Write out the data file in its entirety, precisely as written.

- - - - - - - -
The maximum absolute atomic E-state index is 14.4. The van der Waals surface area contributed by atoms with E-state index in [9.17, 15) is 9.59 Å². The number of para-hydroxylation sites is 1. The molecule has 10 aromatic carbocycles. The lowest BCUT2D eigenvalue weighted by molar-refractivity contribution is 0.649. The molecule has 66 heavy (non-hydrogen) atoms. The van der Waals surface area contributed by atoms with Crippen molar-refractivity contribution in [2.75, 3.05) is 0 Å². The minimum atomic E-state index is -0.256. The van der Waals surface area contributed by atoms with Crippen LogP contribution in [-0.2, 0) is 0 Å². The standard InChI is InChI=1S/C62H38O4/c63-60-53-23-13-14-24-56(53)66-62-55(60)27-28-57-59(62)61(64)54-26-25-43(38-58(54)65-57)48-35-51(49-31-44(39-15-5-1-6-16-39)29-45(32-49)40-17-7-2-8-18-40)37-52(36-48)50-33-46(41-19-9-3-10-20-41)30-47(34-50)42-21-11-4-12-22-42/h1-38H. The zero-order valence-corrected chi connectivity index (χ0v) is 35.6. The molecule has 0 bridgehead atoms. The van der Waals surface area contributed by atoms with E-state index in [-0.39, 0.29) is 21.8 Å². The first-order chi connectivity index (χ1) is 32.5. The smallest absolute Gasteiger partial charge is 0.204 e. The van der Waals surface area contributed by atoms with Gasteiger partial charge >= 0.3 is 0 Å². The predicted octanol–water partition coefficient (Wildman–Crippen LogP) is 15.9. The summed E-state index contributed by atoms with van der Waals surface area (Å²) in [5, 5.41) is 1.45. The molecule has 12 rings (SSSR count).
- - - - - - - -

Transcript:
The maximum absolute atomic E-state index is 14.4. The van der Waals surface area contributed by atoms with E-state index in [9.17, 15) is 9.59 Å². The number of para-hydroxylation sites is 1. The molecule has 10 aromatic carbocycles. The lowest BCUT2D eigenvalue weighted by molar-refractivity contribution is 0.649. The molecule has 66 heavy (non-hydrogen) atoms. The van der Waals surface area contributed by atoms with Crippen molar-refractivity contribution in [2.75, 3.05) is 0 Å². The minimum atomic E-state index is -0.256. The van der Waals surface area contributed by atoms with Crippen LogP contribution in [-0.2, 0) is 0 Å². The standard InChI is InChI=1S/C62H38O4/c63-60-53-23-13-14-24-56(53)66-62-55(60)27-28-57-59(62)61(64)54-26-25-43(38-58(54)65-57)48-35-51(49-31-44(39-15-5-1-6-16-39)29-45(32-49)40-17-7-2-8-18-40)37-52(36-48)50-33-46(41-19-9-3-10-20-41)30-47(34-50)42-21-11-4-12-22-42/h1-38H. The zero-order valence-corrected chi connectivity index (χ0v) is 35.6. The molecule has 0 bridgehead atoms. The van der Waals surface area contributed by atoms with E-state index in [-0.39, 0.29) is 21.8 Å². The first-order chi connectivity index (χ1) is 32.5. The smallest absolute Gasteiger partial charge is 0.204 e. The van der Waals surface area contributed by atoms with Gasteiger partial charge >= 0.3 is 0 Å². The predicted octanol–water partition coefficient (Wildman–Crippen LogP) is 15.9. The summed E-state index contributed by atoms with van der Waals surface area (Å²) in [5, 5.41) is 1.45. The molecule has 12 rings (SSSR count).